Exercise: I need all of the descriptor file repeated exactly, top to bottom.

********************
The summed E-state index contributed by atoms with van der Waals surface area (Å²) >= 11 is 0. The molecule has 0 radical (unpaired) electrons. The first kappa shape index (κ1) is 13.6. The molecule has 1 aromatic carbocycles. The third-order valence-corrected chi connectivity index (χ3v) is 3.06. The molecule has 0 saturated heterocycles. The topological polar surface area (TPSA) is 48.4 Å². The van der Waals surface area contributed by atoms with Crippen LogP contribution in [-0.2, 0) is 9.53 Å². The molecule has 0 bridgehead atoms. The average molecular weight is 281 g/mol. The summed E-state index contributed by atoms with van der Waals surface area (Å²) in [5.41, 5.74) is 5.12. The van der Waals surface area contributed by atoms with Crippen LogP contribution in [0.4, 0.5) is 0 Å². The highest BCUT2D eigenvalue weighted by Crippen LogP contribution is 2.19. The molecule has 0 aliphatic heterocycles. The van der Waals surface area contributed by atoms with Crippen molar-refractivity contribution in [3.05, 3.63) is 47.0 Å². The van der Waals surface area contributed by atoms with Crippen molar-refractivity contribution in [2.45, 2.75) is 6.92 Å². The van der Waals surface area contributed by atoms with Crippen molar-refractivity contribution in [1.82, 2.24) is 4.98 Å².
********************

The summed E-state index contributed by atoms with van der Waals surface area (Å²) >= 11 is 0. The molecule has 0 radical (unpaired) electrons. The first kappa shape index (κ1) is 13.6. The molecule has 1 aromatic carbocycles. The third-order valence-corrected chi connectivity index (χ3v) is 3.06. The molecule has 0 saturated heterocycles. The topological polar surface area (TPSA) is 48.4 Å². The van der Waals surface area contributed by atoms with Crippen LogP contribution in [-0.2, 0) is 9.53 Å². The molecule has 0 bridgehead atoms. The average molecular weight is 281 g/mol. The summed E-state index contributed by atoms with van der Waals surface area (Å²) in [5.41, 5.74) is 5.12. The van der Waals surface area contributed by atoms with Crippen LogP contribution in [0.4, 0.5) is 0 Å². The highest BCUT2D eigenvalue weighted by Crippen LogP contribution is 2.19. The molecule has 0 aliphatic heterocycles. The van der Waals surface area contributed by atoms with Crippen molar-refractivity contribution in [3.05, 3.63) is 47.0 Å². The van der Waals surface area contributed by atoms with Crippen molar-refractivity contribution in [2.45, 2.75) is 6.92 Å². The van der Waals surface area contributed by atoms with Crippen molar-refractivity contribution in [1.82, 2.24) is 4.98 Å².